The very name ‘Son’ carries with it a correlation to ‘Father’, since we are bound to ask ‘son of whom?’ The divine will flows from the Father to the Son rather than in the other direction, precisely because he is the Father. Paternity, filiation and Sonship are eternal realities which need to be taken seriously and which impact how Jesus operated in his earthly ministry. Once again it was Athanasius and those who aligned themselves with the Nicene Creed who argued that while God was not always creator, he was always Father: ‘It would be more godly and true to signify God from the Son and call him Father, than to name God from his works alone and call him Unoriginate’ (Orations, I.14). The Word did not just become a Son in order to redeem us. He took on our humanity in order to redeem us. He was always the Son. And the relation of the Father and the Son was always the relation of Father to Son.
It is worth looking at the other end of time and eternity as well. In 1 Corinthians 15, Paul writes of how at the end Christ ‘delivers the kingdom to God the Father after destroying every rule and authority and power’ (v. 24). Is this to be taken as simply the final act within the economy? After all, at this point Paul uses the term ‘Christ’ or ‘Messiah’ rather than ‘Son’. But just a few verses later we read this.
When all things are subjected to him, then the Son himself will also be subjected to him who put all things in subjection under him, that God may be all in all. (v. 28)
Paul is most certainly not suggesting an inequality between the Father and the Son. He is not suggesting that the Lordship of the Son is dispensable or that his Sonship is a temporary phenomenon. But the change of terminology from ‘Christ’ to ‘Son’ is not simply stylistic either. There is something about the final act of the eschaton, all put under the feet of Christ and then brought to the Father by the Son, that is indicative of their eternal relationship as Father and Son. The other-person-centredness of the triune persons has a particular shape or direction.
One of the great dangers in this debate is that of name-calling. Other agendas (especially positions on the interchangeability or otherwise of the roles of men and women in family and congregational life) keep intruding and even when this is not explicit they are not far in the background. This name-calling might take the form of describing opposing views as Arian or Sabellian or even attempting to apply the ancient distinction between the Nicene Christians (who espoused ‘of the same substance’ to describe the relation of the Father and the Son) and Homoian Christians (who espoused ‘like’ as a more reasonable alternative). In the debates over the last ten years people have been too quick to relegate those with whom they disagree to the category of ‘heretic’ or ‘would-be heretic’ or ‘dangerously close to being a heretic’. The atmosphere is too charged and very little of that charge has actually come from a focused interest in trinitarian theology!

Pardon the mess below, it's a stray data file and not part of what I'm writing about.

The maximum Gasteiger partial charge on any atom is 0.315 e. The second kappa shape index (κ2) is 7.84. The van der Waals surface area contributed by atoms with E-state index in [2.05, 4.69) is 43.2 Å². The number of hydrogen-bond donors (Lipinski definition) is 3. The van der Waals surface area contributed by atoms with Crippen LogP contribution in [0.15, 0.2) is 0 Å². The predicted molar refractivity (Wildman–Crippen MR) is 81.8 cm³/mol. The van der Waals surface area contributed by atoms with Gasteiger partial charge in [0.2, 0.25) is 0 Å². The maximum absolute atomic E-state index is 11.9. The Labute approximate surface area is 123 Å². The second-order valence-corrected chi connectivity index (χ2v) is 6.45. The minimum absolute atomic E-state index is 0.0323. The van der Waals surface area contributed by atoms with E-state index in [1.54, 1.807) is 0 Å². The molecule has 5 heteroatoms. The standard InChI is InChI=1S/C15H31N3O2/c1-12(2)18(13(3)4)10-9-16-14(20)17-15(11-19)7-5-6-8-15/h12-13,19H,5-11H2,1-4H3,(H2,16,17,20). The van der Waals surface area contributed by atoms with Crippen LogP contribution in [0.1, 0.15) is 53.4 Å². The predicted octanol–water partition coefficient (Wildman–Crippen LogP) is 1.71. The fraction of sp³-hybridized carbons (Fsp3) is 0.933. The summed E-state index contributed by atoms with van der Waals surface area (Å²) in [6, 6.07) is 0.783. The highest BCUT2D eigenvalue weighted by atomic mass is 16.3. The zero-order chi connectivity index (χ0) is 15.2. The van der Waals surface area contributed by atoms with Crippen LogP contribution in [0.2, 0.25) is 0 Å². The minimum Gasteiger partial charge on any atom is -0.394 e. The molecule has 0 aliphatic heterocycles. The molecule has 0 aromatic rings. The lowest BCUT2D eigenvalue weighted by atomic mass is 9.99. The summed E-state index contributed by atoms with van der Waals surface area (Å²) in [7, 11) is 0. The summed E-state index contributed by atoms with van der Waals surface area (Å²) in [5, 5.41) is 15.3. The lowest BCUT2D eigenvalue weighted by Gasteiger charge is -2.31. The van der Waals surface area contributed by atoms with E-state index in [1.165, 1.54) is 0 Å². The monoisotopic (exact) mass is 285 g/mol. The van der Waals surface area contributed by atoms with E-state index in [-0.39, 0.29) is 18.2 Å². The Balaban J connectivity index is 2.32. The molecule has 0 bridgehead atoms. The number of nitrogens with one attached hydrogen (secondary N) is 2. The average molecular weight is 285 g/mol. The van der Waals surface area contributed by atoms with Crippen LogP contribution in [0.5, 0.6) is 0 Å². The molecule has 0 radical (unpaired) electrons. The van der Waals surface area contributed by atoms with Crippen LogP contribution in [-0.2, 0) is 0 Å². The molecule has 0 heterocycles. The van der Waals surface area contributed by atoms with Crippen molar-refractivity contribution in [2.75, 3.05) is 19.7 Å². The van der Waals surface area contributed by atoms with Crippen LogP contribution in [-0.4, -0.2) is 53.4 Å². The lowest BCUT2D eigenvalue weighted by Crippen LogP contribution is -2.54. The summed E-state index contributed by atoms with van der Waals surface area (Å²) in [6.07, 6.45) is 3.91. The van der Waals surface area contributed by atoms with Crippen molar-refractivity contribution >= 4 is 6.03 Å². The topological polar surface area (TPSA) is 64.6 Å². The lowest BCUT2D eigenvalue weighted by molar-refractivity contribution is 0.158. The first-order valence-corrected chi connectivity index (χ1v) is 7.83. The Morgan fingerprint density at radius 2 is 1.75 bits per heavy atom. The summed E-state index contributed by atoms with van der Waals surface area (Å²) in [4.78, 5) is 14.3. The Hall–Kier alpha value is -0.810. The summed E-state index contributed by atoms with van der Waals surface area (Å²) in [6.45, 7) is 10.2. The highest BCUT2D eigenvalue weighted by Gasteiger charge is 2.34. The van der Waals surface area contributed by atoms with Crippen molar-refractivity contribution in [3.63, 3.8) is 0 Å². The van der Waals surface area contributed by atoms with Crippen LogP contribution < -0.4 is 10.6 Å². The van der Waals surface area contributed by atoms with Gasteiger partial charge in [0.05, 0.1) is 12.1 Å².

Don’t rush to conclusions: Subordination vs. subordinationism
Another danger lies in the term ‘subordination’ itself. While it would not be difficult to show that the term has been used by orthodox Christians from the earliest period and including stalwarts of modern trinitarian theology like Karl Barth, it is too easy to confuse ‘subordination’ and ‘subordinationism’. It is too easy not to ask the question ‘What kind of subordination do you mean?’ before rushing to the conclusion that the person using the term is actually espousing ‘subordinationism’. Though it is a mouthful, perhaps ‘asymmetrical relational order’ might be a better expression.
In other words, there is an order in the relationship between the Father and the Son (we do not speak of two ‘brothers’, the Father and the Son are not interchangeable, etc). Perhaps not. But it does seem important to affirm as strongly as possible both the absolute equality of being between the Father and the Son (and the Spirit!) and an order between them that confirms and in a sense explicates that equality. The Father eternally begets the Son, not the other way around. The Spirit eternally proceeds from the Father and the Son (yes, I am theologically committed to the Filioque clause in the Creed; and yes, I know that the Creed does not use the word ‘eternally’ at that point).
Trinity, hermeneutics, and gender roles
Any attempt to argue from the intratrinitarian relationships to a position on the roles and relational dynamics of men and women in the home and in the church needs particular care. Undoubtedly, in my view, the Trinity provides a background model of how equality and differentiation can exist together. I am even prepared to argue that the Trinity provides some ground for believing that the free embrace of headship and submission does not have to be oppressive or abusive nor need it involve a hierarchy of value (and yes, more work would need to be done than I have done here to identify and define ‘headship’ as the complement of ‘submission’).
Yet there are very significant differences which need to be taken into account as well. A man and a woman are two different people, with different personalities, different centres of consciousness, and different wills. Yet the triune God is one God, the persons are ‘of one substance’ with each other, and there is one divine will. The best that can be done here is to speak of an analogy, but I would resist the suggestion that trinitarian theology alone necessitates one position or the other on the relationships and roles of men and women. For that we need to look very carefully at the biblical texts which specifically treat those relationships and roles and hear what God has to say to us there.
Keeping the biblical balance
My purpose in this post has simply been to begin to explain why I for one would demur from any judgment that eternal relational subordination necessarily involves ‘reinventing the doctrine of God’, departing from orthodox doctrine of the Trinity, heresy or even idolatry. My own conviction is that it indicates an important strand of the biblical witness to God, recognised down through the ages by orthodox Christians who all would recoil from any hint of ‘subordinationism‘.